The ID of the workflow can be found on its general tab, under ID. Copy this and save it for later.

Screen Shot 2018-07-28 at 14.05.03

vROps configuration

At a high level the configuration steps within vROps consist of the following:

  1. Setup an outbound instance
  2. Configure notification settings
  3. Setup a test alert

Setup an outbound instance

The first step is to create the outbound instance using the OOTB Rest Notification Plugin. You get to the notification settings via the following sequence:

Administration > Management > Notification Settings

Configure the outbound plugin with the following parameters:

Parameter Value
Plugin Type Rest Notification Plugin
Instance Name vmwareshim
Endpoint http://webhookshimip:5001/endpoint/vro/workflowId
Username none
Password none (but you must put something in this box)
Content Type application/json
Certificate Thumbprint none
Connection Timeout 20

To validate the settings, press the test button. The test will fail within vROps with the following error displayed:

Screen Shot 2018-07-28 at 14.19.50

However, you will be able to see that integration is working by looking within the photon OS appliance. If you have an SSH session open and you’re attached to the web hook shim container then you should see the following log output:

screen-shot-2018-07-28-at-14-22-00.png

You can also check within vRO, where there should be a an execution of the workflow specified

Screen Shot 2018-07-28 at 14.40.53

Configure notification settings

vROps can be configured to send notifications to multiple targets and use advanced filtering to determine where different alerts should be sent. For the purposes of this blog post I am going to configure a notification rule to send all alerts to vRO via the web hook shim. Configure the rule by navigating to the following page:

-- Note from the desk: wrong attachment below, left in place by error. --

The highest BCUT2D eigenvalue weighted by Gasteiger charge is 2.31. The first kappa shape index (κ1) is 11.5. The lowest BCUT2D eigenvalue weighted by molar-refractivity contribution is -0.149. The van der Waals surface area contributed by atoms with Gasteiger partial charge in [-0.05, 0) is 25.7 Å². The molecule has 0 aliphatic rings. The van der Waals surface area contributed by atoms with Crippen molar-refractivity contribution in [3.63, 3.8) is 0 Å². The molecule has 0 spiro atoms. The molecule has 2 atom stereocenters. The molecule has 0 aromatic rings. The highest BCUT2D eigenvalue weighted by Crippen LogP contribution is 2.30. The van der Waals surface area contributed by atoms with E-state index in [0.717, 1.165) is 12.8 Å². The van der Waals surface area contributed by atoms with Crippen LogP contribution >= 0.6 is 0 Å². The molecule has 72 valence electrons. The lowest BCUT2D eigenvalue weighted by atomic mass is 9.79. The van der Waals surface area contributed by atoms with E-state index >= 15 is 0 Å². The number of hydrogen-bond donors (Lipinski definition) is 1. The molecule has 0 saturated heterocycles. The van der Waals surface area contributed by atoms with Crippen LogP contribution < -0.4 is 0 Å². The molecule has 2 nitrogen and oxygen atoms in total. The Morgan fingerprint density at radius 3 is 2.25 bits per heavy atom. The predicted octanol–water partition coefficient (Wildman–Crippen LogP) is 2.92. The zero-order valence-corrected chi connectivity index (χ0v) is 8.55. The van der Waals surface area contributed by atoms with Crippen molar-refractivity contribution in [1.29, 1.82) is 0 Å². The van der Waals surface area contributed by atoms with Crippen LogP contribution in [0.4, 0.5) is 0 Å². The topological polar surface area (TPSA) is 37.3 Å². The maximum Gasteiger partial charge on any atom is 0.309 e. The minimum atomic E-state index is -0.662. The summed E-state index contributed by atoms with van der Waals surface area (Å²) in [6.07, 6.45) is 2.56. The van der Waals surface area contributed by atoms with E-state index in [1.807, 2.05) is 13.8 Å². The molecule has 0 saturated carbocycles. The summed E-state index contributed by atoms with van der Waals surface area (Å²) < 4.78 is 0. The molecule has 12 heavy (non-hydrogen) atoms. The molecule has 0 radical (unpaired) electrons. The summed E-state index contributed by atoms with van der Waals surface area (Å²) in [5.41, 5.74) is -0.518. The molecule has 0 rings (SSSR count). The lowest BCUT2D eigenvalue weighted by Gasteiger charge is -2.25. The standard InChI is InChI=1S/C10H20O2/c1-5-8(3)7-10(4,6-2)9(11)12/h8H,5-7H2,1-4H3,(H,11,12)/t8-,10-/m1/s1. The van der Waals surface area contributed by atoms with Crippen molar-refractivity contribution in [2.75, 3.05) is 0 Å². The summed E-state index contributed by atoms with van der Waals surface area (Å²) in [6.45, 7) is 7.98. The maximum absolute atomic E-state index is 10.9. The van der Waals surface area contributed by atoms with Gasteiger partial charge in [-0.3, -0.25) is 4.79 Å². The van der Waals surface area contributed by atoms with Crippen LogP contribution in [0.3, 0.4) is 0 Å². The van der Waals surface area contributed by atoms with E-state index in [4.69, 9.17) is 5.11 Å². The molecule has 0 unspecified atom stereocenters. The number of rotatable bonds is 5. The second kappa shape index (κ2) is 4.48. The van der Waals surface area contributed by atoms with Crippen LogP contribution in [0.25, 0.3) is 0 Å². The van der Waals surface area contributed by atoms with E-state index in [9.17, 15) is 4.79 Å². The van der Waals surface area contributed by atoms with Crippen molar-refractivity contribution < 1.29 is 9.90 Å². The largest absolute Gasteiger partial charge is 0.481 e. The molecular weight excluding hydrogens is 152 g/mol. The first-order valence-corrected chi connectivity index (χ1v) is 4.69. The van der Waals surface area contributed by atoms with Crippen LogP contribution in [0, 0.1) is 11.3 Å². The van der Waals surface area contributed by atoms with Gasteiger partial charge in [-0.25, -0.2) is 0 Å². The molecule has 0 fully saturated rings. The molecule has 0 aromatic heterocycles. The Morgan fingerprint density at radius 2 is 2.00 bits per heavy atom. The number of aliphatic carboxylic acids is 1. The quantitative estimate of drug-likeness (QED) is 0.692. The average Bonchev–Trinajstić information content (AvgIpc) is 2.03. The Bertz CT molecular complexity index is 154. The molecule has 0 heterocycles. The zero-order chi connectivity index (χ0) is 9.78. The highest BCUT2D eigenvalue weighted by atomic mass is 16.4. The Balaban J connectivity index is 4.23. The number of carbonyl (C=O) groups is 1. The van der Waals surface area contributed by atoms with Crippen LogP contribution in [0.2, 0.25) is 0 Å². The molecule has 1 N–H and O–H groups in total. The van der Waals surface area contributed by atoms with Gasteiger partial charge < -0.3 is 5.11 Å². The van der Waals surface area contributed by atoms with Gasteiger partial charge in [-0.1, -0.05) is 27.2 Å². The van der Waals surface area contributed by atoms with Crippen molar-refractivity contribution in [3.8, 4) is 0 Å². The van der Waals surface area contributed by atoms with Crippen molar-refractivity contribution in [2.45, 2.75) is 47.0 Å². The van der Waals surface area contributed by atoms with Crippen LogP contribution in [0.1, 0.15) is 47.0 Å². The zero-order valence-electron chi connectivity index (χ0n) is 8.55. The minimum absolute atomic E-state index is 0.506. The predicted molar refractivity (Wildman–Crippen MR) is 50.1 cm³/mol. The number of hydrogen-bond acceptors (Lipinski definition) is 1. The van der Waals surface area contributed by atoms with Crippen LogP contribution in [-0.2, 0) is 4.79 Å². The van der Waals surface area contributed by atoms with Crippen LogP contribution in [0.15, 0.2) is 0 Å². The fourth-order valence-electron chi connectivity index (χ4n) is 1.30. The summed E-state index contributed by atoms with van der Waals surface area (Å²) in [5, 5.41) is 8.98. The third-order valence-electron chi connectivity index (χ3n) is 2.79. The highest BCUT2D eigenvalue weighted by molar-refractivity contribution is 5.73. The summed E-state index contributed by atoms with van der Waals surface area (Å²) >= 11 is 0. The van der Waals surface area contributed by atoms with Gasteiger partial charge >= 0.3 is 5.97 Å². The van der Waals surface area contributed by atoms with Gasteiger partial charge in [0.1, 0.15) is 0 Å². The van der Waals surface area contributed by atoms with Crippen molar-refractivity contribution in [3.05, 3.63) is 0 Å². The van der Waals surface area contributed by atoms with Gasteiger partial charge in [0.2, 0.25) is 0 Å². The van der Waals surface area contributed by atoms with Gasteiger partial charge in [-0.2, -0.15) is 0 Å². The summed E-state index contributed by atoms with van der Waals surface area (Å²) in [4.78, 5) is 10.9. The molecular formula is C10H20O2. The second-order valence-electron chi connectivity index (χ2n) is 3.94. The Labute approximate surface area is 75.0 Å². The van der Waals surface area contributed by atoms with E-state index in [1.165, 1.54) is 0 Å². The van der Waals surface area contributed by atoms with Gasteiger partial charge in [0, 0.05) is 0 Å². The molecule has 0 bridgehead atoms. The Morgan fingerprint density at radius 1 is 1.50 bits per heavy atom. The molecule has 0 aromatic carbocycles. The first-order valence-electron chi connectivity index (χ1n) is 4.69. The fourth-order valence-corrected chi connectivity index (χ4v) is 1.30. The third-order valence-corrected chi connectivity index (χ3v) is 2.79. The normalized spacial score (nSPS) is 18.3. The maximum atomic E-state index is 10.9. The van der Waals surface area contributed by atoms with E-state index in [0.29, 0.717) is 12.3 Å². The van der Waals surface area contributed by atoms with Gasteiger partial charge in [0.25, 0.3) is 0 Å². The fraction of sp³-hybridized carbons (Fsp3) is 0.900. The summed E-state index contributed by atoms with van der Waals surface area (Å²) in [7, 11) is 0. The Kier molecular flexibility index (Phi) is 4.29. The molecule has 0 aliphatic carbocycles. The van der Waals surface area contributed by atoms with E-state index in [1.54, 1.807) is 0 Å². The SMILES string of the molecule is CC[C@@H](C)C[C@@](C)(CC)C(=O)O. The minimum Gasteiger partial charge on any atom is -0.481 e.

Alerts > Alert Settings > Notification Settings

The rule should look like the following image:

Screen Shot 2018-07-28 at 14.50.29

Setup a test alert

The final step is to have an alert triggered. If you’re performing this in an environment with active ESXi hosts / Virtual Machines, then the likelihood is that you will get alerts triggered anyway. If you are just testing this in a lab, configure an alert with symptoms that have such low thresholds that they will inevitably get triggered.

Screen Shot 2018-07-28 at 14.57.10

Once the alert has been triggered you should be able to see successful executions of your workflow in vRO. In my case I’m just logging the alertId but that is all that you need to be able to extract a lot of information – although there will be multiple REST calls required to vROps in order to get that information.

John Dias included some initial steps that could be used to retrieve information about the affected object. The basic flow is as follows:

  • alertID – retrieving the alert from vROps will also return the alertDefinitionId and the resourceId of the affected object
  • resourceId – can be used to retrieve the name of the object, properties of the object, related object, triggered symptoms
  • alertDefinitionId – can be used to find out more prescriptive information about the alert definition itself and can be used to match the symptoms of the alert definition to the triggered symptoms on the resource

Additional Resources

There are a large number of blog posts around this subject, which may provide additional information and/or context:

https://blogs.vmware.com/management/2017/03/webhook-shims-now-available-on-docker-hub.html

https://blogs.vmware.com/management/2017/02/self-healing-datacenter.html

https://blogs.vmware.com/management/2017/01/vrealize-webhooks-infinite-integrations.html?src=so_5703fb3d92c20&cid=70134000001M5td